Hydroponics study at Uvalde center shows 85 to 90 percent water savings
UVALDE – Even with the recent rains, vegetable producers in Southwest Texas know it’s just a matter of time before another drought.
That’s why it is important to find alternative water-use efficient methods for growing vegetables, said Dr. Daniel Leskovar, director of the Texas A&M AgriLife Research and Extension Center in Uvalde. Recent research at the center studied hydroponic production of high-value lettuce cultivars using minimal water.
“Field production of vegetable crops in Southwest Texas is limited by strict regulations of water use for irrigation and by adverse environmental conditions such as drought and heat stress,” said Leskovar, also a Texas A&M AgriLife Research vegetable physiologist. “Because of this, the vegetable industry has been increasingly interested in maximizing water-use efficiency when growing premium leafy vegetables with consumer appeal.”
He said AgriLife Research has been collaborating with the Uvalde County Underground Water Conservation District on a grant from the Texas Department of Agriculture to study water-use efficiency and other aspects of high-value lettuce types.
“The Uvalde water district is our primary partner in this research and is instrumental in helping us with the direction of this study and in determining the use of the results,” Leskovar said.
For the past few years, the center has been investigating the feasibility of hydroponically growing vegetables in Southwest Texas. Most recently, investigations by Leskovar and Vasile Cerven, an AgriLife Research postdoctoral researcher in vegetable physiology at the Uvalde center, have focused on the growth and evaluation of 12 types of high-value lettuce.
“We chose the nutrient film technique, or NFT, of hydroponics for the research,” Leskovar said. “This technique is very water-use efficient and allowed us to grow the lettuce in a controlled environment — in this case, one of the center’s greenhouses.”
He said this technique uses about 10 percent of the water normally used in an open field and provides sustainable production for the lettuce types selected for the study.
NFT uses a shallow stream of water containing dissolved nutrients for plant growth. The water recirculates past the bare roots of plants in a watertight channel. It allows the root mat or cluster, which develops in the bottom of the channel, to have a moist upper surface exposed to the air.
“The objective of this study was to evaluate water-use efficiency, growth and quality of bibb, loose-leaf and romaine lettuce types over three production cycles in a recirculating hydroponic system,” Leskovar said.
Cerven said the research showed how efficiently lettuce types may be grown under controlled conditions, such as a greenhouse or high-tunnel enclosure.
Bibb lettuce types selected for the research were buttercrunch and bibb. Among the loose-leaf types, Caipira, Ezatrix, Ezfrill, Exfilan, Kremlin Red Leaf, Pearl Gem and Progreen 76 were selected. Among romaine lettuce types, Sunbelt and Chabi were chosen.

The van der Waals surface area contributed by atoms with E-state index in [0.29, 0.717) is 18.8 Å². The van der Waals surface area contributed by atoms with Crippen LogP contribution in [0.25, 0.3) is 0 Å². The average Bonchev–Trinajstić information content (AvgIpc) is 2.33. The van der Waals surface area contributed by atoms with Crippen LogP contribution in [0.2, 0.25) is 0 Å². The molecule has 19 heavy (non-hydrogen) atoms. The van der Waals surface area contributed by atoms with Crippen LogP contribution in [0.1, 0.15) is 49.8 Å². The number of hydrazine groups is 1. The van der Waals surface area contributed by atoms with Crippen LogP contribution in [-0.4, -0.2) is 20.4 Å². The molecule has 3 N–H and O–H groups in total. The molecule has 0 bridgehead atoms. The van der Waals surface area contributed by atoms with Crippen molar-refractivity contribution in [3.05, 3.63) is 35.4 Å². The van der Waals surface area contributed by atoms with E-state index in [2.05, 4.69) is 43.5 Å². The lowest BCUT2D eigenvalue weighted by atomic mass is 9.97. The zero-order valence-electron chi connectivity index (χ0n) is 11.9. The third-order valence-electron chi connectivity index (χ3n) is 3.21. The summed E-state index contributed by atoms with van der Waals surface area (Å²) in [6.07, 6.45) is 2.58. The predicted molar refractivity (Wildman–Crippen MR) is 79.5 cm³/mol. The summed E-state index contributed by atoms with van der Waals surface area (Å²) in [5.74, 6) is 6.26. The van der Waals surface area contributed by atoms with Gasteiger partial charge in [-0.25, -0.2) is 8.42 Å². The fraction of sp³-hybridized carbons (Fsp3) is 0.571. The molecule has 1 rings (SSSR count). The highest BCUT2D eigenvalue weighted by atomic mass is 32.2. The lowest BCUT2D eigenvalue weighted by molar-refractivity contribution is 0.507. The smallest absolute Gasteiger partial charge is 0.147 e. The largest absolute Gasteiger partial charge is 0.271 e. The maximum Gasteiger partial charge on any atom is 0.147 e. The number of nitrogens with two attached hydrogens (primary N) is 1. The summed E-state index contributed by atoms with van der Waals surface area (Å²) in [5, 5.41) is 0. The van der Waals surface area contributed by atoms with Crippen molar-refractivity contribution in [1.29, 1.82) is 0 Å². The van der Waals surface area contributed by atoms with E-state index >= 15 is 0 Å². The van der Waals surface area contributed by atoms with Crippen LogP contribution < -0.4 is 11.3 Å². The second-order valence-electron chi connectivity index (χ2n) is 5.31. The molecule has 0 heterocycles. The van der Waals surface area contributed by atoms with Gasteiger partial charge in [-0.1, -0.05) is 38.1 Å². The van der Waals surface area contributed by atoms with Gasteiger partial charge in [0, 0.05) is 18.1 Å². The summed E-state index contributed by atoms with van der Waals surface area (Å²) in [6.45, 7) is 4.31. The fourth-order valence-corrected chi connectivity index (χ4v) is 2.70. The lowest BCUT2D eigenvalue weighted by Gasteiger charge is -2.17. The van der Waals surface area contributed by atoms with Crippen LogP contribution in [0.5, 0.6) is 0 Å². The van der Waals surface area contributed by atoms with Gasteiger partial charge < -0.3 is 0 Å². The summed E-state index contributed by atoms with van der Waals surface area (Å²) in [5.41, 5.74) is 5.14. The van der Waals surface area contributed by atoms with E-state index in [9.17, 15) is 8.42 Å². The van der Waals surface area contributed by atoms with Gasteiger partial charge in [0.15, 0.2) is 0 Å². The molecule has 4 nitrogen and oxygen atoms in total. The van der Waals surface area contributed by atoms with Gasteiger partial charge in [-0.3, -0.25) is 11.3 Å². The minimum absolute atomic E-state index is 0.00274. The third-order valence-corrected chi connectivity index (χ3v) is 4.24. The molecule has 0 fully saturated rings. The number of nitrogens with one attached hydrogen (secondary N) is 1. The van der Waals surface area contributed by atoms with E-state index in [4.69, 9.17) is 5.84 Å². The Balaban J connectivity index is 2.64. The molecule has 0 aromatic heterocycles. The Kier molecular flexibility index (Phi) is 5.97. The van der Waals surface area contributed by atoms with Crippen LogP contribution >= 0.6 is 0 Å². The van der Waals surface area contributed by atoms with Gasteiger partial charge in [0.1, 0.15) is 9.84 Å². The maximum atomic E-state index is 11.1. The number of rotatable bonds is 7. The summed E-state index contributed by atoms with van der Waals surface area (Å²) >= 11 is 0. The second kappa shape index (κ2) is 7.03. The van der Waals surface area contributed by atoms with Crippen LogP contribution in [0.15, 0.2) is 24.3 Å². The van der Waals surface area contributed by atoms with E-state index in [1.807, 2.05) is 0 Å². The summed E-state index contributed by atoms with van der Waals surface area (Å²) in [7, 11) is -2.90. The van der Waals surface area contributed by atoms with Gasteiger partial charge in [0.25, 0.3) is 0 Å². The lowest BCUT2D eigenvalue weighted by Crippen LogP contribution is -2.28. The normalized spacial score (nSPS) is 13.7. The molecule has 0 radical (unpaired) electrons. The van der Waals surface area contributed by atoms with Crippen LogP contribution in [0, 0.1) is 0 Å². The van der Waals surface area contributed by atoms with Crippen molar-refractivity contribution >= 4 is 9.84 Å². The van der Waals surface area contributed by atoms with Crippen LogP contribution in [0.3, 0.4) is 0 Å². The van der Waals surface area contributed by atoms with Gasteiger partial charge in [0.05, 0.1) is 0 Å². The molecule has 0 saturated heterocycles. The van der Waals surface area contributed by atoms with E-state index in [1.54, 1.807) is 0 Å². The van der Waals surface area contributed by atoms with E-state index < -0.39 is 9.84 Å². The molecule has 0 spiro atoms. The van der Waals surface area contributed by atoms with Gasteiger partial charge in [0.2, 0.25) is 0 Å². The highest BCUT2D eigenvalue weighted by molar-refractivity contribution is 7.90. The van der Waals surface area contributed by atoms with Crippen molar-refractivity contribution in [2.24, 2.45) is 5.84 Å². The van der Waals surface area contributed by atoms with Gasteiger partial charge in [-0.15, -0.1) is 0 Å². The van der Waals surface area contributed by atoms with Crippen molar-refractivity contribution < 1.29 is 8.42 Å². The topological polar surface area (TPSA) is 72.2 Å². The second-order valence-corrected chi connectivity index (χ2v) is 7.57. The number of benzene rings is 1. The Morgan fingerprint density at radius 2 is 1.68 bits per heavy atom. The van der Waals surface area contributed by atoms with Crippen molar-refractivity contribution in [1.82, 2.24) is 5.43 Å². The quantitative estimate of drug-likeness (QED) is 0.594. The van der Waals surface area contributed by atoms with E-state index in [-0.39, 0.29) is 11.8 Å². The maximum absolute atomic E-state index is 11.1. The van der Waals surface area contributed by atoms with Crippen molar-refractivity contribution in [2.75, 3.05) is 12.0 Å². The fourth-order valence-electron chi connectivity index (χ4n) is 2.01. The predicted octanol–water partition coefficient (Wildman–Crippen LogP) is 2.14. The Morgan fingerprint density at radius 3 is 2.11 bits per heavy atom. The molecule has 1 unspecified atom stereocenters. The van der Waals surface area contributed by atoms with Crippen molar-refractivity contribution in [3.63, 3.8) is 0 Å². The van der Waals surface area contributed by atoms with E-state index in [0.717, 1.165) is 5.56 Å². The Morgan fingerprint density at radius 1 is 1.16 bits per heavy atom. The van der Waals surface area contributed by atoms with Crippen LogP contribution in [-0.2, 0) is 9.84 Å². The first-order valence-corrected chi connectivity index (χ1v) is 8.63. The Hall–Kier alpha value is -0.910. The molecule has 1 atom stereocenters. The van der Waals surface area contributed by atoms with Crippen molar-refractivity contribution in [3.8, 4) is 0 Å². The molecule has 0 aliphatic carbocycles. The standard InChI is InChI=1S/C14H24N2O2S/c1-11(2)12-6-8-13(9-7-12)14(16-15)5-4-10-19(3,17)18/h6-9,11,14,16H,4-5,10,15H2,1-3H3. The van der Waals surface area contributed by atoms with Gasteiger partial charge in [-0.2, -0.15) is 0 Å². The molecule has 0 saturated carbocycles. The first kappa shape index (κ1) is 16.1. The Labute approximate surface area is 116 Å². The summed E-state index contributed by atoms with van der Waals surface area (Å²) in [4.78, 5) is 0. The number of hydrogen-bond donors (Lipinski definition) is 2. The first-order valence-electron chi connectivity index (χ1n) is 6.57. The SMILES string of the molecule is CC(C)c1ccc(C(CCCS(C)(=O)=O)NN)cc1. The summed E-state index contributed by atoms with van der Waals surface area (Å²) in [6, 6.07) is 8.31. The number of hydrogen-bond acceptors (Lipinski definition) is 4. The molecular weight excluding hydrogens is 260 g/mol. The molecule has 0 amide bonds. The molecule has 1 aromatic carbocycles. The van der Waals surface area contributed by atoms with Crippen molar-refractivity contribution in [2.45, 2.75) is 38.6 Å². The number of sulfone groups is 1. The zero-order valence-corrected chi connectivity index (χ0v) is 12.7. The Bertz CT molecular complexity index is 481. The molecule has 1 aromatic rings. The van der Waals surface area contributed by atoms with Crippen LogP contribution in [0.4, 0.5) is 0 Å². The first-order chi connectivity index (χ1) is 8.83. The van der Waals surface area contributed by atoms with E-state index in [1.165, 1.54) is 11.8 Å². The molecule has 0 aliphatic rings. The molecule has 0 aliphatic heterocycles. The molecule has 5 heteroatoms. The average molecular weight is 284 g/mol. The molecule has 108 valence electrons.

“We selected these lettuce types for study not only because they are high-value crops, but also because we wanted to learn more about them to make recommendations to industry producers as to which also might be more resistant to nutritional deficiencies and also diseases,” Cerven said.
Seedlings were grown in 98 cell rockwool slabs in trays in greenhouse conditions. Three weeks later, those young transplants were placed 8 inches apart into the recirculating hydroponic NFT channels containing a nutrient solution. Crops were harvested in three cycles in December, 2014, and February and March, 2015. Measurements were taken of the fresh and dry weight of the leaves, the number and strength of the leaves, stem diameter, chlorophyll content and water use efficiency, noted as WUE.
“Another benefit of this type of hydroponic production is that the lettuce plants were able to grow more quickly – they had about a 55-day growing cycle, as compared to about 100 days if planted from seed into the soil,” Leskovar said. “And since this can be done in a controlled environment like a greenhouse, this also will allow producers to grow these high-value lettuce plants significantly beyond the normal outdoor growing season.”
Results from the study showed buttercrunch proved to be the better of the bibb-type lettuces with the best water use efficiency of all cultivars and 1.6 times higher productivity — plant weight, number and weight of leaves — than bibb. Among the romaine types, Sunbelt was found to have both a better water use efficiency and a higher productivity level than the Chabi cultivar.
In the largest group studied, the loose-leaf lettuces, Pearl Gem had the best water use efficiency and was the most productive. Caipira, Ezatrix, Kremlin Red Leaf and Progreen 76 had a mid-range WUE and moderate productivity, while Bellatrix, Ezfrill and Ezfilan cultivars had poor WUE and the lowest productivity of all lettuce types grown in the system.
Bibb, buttercrunch, Sunbelt and Chabi cultivars also showed moderate leaf “tip burn” injury during the first cycle.
“A number of lettuce varieties get what is commonly called tip burn, which is a symptom of a calcium deficiency in the leaves,” Leskovar said. “It is a physiological disorder that makes the tips of the leaves brownish and shriveled, as though they had been burned.”
He said screening and selection of lettuce cultivars for reduced leaf tip burn, high water use efficiency and leaf quality in hydroponic culture is important to improve water productivity, extend the production season and improve product quality with minimum use of pesticides and nitrates.
“This study shows it is possible to effectively grow high-value, good-quality lettuce under controlled hydroponic conditions using 85 to 90 percent less water than traditional soil-based production,” Leskovar said.